24

In the presence of Ruth Beckermann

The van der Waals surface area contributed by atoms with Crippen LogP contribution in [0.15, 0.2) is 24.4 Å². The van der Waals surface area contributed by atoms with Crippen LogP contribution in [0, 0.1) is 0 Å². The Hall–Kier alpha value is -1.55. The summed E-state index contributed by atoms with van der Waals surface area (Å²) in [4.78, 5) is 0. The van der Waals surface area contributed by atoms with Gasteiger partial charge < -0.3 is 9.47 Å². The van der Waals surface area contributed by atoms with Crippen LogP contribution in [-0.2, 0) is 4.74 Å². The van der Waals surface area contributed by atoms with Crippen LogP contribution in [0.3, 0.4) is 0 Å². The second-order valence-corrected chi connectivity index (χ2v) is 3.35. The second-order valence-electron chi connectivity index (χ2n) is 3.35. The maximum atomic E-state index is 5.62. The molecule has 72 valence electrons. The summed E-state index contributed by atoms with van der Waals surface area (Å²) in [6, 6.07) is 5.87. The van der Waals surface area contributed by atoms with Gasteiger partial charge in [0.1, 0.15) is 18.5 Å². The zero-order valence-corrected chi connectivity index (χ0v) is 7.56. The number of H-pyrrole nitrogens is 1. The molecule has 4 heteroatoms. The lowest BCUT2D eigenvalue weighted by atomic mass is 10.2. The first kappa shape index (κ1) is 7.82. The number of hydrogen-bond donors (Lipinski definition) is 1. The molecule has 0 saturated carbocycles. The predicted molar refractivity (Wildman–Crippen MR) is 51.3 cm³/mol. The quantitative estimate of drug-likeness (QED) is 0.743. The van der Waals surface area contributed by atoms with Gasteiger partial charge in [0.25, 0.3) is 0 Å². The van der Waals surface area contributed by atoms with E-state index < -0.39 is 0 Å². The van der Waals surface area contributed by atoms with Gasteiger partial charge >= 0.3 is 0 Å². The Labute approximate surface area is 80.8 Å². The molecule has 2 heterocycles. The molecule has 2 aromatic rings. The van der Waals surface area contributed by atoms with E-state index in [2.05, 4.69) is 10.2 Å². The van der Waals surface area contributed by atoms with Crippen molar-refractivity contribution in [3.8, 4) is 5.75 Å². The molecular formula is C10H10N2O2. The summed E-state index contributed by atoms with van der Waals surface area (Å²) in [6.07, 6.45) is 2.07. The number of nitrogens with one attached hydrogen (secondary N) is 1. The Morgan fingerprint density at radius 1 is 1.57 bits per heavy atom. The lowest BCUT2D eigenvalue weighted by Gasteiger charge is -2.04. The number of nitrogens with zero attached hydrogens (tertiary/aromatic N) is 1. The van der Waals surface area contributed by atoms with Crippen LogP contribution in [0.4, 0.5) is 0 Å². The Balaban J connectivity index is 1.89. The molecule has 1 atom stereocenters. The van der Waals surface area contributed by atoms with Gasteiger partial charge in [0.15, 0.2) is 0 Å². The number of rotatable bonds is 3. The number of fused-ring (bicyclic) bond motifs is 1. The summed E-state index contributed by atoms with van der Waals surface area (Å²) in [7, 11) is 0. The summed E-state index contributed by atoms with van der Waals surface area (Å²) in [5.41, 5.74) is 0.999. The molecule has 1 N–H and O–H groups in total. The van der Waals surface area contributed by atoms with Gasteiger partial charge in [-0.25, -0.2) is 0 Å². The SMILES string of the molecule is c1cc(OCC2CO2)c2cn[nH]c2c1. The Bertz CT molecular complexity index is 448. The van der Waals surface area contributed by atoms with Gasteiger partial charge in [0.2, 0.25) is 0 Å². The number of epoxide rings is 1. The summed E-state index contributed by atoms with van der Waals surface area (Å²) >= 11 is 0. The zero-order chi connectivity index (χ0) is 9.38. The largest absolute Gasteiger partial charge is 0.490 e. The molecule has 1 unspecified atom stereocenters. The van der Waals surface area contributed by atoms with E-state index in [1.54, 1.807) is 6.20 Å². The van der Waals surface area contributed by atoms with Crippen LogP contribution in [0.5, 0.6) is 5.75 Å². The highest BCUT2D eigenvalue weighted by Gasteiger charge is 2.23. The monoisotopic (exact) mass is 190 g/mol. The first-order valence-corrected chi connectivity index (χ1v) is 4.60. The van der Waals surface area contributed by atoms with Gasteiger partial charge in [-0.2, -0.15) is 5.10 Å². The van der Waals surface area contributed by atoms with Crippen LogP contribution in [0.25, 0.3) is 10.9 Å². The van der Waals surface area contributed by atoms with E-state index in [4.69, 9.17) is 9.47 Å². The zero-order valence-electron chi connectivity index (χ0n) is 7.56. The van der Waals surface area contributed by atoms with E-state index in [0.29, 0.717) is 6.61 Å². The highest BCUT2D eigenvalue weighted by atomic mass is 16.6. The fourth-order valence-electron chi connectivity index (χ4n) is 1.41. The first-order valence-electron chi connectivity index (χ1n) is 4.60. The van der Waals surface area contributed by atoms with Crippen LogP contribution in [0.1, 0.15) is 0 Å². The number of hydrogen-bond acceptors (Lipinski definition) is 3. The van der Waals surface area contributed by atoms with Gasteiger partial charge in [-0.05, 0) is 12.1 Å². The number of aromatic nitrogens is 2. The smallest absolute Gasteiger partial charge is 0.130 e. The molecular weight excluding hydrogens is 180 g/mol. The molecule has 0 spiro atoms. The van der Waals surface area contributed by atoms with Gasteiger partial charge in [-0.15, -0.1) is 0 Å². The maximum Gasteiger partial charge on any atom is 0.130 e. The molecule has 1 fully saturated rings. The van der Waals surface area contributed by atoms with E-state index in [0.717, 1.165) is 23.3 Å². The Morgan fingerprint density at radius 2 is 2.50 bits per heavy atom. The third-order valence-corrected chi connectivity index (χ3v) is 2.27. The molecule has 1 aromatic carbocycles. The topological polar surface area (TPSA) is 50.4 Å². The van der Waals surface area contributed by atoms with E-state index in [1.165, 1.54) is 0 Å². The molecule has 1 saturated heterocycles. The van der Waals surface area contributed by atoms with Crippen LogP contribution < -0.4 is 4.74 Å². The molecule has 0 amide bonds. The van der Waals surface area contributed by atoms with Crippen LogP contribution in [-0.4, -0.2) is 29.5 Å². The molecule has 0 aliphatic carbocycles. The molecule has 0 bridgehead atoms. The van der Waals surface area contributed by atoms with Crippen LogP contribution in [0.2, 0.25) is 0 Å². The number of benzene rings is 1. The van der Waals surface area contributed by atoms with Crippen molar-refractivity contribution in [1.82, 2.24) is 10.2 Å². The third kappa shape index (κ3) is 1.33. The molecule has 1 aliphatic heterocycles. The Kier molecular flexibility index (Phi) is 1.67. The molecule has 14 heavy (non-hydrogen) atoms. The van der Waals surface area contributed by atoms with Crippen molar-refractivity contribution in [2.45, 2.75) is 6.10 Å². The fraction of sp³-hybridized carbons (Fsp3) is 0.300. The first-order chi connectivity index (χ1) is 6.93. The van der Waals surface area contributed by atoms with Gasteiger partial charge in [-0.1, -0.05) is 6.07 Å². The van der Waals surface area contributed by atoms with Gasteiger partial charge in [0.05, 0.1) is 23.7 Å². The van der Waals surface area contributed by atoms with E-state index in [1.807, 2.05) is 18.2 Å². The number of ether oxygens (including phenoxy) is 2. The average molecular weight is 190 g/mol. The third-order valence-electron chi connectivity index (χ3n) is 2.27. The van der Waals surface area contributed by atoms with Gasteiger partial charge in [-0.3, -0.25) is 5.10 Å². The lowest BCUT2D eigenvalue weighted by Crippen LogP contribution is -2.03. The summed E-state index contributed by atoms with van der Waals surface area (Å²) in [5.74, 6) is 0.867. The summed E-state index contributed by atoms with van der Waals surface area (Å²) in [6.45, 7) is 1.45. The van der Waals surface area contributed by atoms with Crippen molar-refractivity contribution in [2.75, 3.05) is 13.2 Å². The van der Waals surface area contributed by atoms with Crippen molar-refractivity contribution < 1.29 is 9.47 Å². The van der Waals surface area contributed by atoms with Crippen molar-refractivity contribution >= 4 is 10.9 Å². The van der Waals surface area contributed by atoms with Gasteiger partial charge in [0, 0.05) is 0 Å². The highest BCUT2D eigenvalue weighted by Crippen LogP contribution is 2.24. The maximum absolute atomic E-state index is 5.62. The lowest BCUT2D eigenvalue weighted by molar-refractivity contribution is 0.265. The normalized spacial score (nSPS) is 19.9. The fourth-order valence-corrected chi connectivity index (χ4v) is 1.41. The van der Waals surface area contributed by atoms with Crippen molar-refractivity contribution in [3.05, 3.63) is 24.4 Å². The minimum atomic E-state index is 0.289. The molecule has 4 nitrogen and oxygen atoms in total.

It’s not uncommon for a film to have a moving love story at its core. Yet this particular set-up is unusual. The lovers here are Ingeborg Bachmann and Paul Celan, both important representatives of post-war German-language poetry. The story of the relationship between the Austrian and the Jew from Czernowitz is told through their nearly 20-year correspondence (1948–1967). Or, more precisely, by a young woman and a young man reading from their letters in a studio in Vienna’s venerable Funkhaus. You hear longing, accusations, doubts, expressions of intimacy and alienation, news of separations and lengthy silences. You sense their struggle for words. What these words trigger can be seen in the faces of those reading them out. It’s not only the text but also its effects that are being performed and occasionally discussed. The intensity of the relationship drama is generated via the fascinating language, the actors’ presence, and the camerawork and editing, which break up the dialogue via changing perspectives and shot sizes. Chats during cigarette breaks, in the stairwell and the canteen, lead into the present. History, which was stronger than love, never slips out of focus. (Birgit Kohler)